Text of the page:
Tariffs: What They Are and How They Impact Your Finances
President Trump recently announced new tariffs on imports of steel and aluminum, in a move that got mixed reviews from business and political leaders. The new tariffs would increase levies on aluminum by 10 percent and steel by 25 percent.
There is much debate about the sensibility of these tariffs, but rather than wade into that morass, let’s examine what tariffs are and how they impact the economy and your investments.
What is a tariff?
A tariff is essentially a tax that the government places on imported items. For example, the government may choose to place a tax on foreign cars or imported cotton. There are tariffs placed on an eye-popping number of products, from building materials and vegetables, to chemicals and even live animals. Tariffs can be imposed on a per-item basis, by weight or size, or by percentage of value.
Tariffs can even vary depending on the country. For example, the U.S. may impose a tariff on shirts made in China, but not in Vietnam. The United States imposes tariffs on imports from many countries, but also has free trade agreements with many nations that allow both parties to import goods without tariffs.
Why do tariffs exist?
The first tariffs in the United States came shortly after the nation ratified the Constitution, and were motivated largely by the government’s need for revenue. Tariffs played a big role in funding the government in the days before income taxes.
Tariffs today still produce billions in revenue for the government, but they are also designed to help protect U.S.-based industries and companies. In essence, tariffs imposed on imported goods make those goods more expensive, thus giving a competitive advantage to American firms. But opponents of tariffs say they can hurt international trade and ultimately lead to lower economic growth worldwide.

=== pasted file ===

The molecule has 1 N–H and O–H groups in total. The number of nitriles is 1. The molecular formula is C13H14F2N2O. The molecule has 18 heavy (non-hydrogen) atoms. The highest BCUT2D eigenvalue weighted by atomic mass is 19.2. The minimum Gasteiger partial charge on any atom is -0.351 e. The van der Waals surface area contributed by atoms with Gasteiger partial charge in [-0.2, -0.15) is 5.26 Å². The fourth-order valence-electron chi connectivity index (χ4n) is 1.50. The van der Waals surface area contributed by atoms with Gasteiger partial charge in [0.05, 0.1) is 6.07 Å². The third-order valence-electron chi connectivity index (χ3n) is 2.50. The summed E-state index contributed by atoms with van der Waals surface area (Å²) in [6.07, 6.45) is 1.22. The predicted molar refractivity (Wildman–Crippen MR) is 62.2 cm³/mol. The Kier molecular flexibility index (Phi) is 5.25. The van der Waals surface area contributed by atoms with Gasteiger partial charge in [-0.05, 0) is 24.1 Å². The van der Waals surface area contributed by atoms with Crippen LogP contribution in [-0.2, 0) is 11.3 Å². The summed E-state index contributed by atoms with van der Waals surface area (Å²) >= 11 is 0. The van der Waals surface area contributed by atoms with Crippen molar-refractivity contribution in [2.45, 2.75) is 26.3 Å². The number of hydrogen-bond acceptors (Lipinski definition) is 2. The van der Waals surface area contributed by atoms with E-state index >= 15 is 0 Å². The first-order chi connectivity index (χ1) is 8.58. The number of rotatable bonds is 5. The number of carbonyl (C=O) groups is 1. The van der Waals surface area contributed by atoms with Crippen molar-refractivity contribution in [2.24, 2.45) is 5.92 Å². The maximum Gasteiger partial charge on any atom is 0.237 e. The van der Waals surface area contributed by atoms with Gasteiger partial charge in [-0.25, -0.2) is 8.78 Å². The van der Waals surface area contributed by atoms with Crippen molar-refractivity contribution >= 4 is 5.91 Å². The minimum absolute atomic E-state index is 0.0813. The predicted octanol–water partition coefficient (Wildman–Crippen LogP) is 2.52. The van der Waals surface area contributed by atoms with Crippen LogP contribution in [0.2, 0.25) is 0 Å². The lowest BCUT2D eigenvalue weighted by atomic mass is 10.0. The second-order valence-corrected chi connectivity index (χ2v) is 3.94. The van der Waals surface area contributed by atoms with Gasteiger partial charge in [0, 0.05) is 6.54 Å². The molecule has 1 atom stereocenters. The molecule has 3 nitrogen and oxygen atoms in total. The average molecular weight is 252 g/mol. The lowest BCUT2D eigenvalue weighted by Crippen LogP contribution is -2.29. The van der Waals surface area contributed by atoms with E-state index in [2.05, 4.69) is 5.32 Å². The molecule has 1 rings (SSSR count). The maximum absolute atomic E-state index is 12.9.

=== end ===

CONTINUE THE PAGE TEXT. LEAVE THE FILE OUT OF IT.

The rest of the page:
How does a tariff impact prices?
Tariffs impact the cost of many of the products we buy. Just look at the label on the shirt you’re wearing or your child’s toy. Even if a product is manufactured or assembled in the United States, it may be made with materials that were produced overseas. Given that there are levies placed on thousands of imported goods, it’s almost impossible to hold a product that isn’t made more expensive by tariffs.
The specific impact on price varies, however. Some tariffs are relatively small and are barely noticed by consumers. Even significant tariffs may not impact the cost of an individual item by very much. (One analysis said the cost of a can of Campbell’s soup may go up less than one cent as a result of Trump’s higher tariff on steel.) At various times in history, however, tariffs have led to problematic increases in prices. For example, tariffs on agricultural imports during the Great Depression, which were designed to support American farmers, led to higher food prices at a time when people were struggling financially.
What industries are impacted by tariffs?
Nearly every business is impacted by tariffs to some extent, either directly or indirectly. A tariff on steel, for example, will impact the steel industry overseas but in turn could make costs higher for American construction companies that use steel. Similarly, a tariff on aluminum could mean higher costs for the beer industry because its beverages are sold in aluminum cans.
The U.S. has placed relatively high tariffs on clothing manufactured overseas, while electronics have tariffs that are much lower.
How does this impact my investments?
While tariffs are designed to protect and bolster U.S. industries, the actual impact on a company’s bottom line — and investors — is not easy to predict. Consider the auto industry. There have long been tariffs on imported cars and automotive parts, but foreign car companies including Toyota and Honda have still recorded high sales while the U.S. auto industry has gone through struggles.
After President Trump’s announcement regarding steel and aluminum tariffs, the S&P 500 dropped more than 1.3 percent. But analysts have downplayed any fear of a broader economic downturn, suggesting that companies and the national economy are too large for it to be impacted by any one tariff. Moreover, since many investors have diverse portfolios, the impacts may even out, as some companies may benefit from tariffs while others might see negative impacts.
“It usually takes more than cost pressures in one or two sectors to cause a recession,” Fisher Investments wrote regarding the recent tariff order. “We don’t mean to dismiss the personal impact any of this can have on workers and small business owners, but markets are callous, and at times like this, we think investors are best off thinking like markets.”